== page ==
Indira Samarasekera and Martha Piper
Martha Piper and Indira Samarasekera were the first and, so far, only female Presidents of two of Canada’s largest and most respected research universities, the University of British Columbia and the University of Alberta.
In this episode of The Honest Talk, they discuss their ground-breaking new book Nerve: Lessons on Leadership from Two Women Who Went First and why they felt compelled to share their experiences navigating the ranks of leadership and contending with life’s big decisions.
Note: This transcript has been edited for clarity and length.
Nervy decisions and the book-writing process
Jennifer Stewart: Martha, why do you think women need a bit of nerve?
Martha Piper: We’ve thought a lot about that. Women are often reluctant to do things that go against the grain, whether it’s taking on leadership positions, making difficult decisions, or moving an organization forward in a different direction. The word nerve captures that, because it requires action. It’s different than courage. You can be courageous but not have the nerve to actually do something. And so we thought nerve really described the trait women need to have to lead.
Catherine Clark: What’s the nerviest decision that you’ve made in your life or your career?
Indira Samarasekera: I think the nerviest decision that I made, when I think about my career, was going from an academic who had, taught, done research and been in a classroom to becoming Martha Piper’s vice president, research with absolutely no managerial experience. It was like diving off the high end of a diving board when you don’t know how to swim.
Jennifer Stewart: What was the process like writing the book?
Martha Piper: It is a birthing process. And believe me, we had no idea the work involved. As much as I love Indira, we have already taken a blood oath that we are never doing this again.
Catherine Clark: Was it really very difficult?
Martha Piper: It was a lot more work than we thought. I don’t want to say we’re perfectionists, but we pushed each other. And, you know, it’s very threatening to disclose about yourself as much as we did. And of course, as you know, if you’ve read some of the things we talked about that we encountered when we led, we had to seek legal advice. Yeah, it was a lot of work, but it was also gratifying. There’s no question about it.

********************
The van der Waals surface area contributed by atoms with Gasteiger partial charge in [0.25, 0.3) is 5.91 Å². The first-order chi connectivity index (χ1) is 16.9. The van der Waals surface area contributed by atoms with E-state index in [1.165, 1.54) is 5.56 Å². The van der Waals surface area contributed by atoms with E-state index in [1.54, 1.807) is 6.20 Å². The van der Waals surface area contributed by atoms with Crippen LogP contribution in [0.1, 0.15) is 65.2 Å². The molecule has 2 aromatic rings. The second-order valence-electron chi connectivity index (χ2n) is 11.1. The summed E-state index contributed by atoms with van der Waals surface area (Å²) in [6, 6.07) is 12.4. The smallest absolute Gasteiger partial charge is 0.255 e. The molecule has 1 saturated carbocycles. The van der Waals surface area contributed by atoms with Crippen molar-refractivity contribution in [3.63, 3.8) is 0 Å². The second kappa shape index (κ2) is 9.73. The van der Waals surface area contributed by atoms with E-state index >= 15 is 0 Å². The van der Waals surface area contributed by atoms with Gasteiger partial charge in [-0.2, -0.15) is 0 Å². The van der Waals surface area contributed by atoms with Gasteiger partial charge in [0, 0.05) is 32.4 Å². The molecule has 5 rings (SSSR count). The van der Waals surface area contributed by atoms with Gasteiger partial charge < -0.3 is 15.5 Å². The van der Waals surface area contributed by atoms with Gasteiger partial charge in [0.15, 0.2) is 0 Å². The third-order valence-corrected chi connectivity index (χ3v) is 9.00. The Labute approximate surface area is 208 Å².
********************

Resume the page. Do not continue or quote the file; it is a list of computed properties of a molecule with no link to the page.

Catherine Clark: Well, it’s just wonderful that now it’s behind you. Now all you need to do is agonize the night before the release, thinking, “Oh, gosh…”
Martha Piper: It’s very scary. I always say speaking is cheap, but the written word is there forever.
Indira Samarasekera: Our stories are unvarnished; we did not want to sugarcoat anything. My ex-husband is a good friend now. I said to my daughter, “I wonder what he’s going to think,” and she said, “It doesn’t matter what he thinks. It’s your story.” And I think that applies to all of the stories that we put in.
Catherine Clark: It’s so important that women do tell their stories because there’s true isolation and questioning of purpose when you think you’re the only one going through something.
Martha Piper: When I assumed the presidency back in 1997, I looked around for books on leadership. And they were all written by men, and especially university leadership. And one of the things I’d like to say is this book is not about university leadership. It’s about leadership generically. But would we have wanted to have read this book when we were struggling to become leaders? And we hope the answer is yes.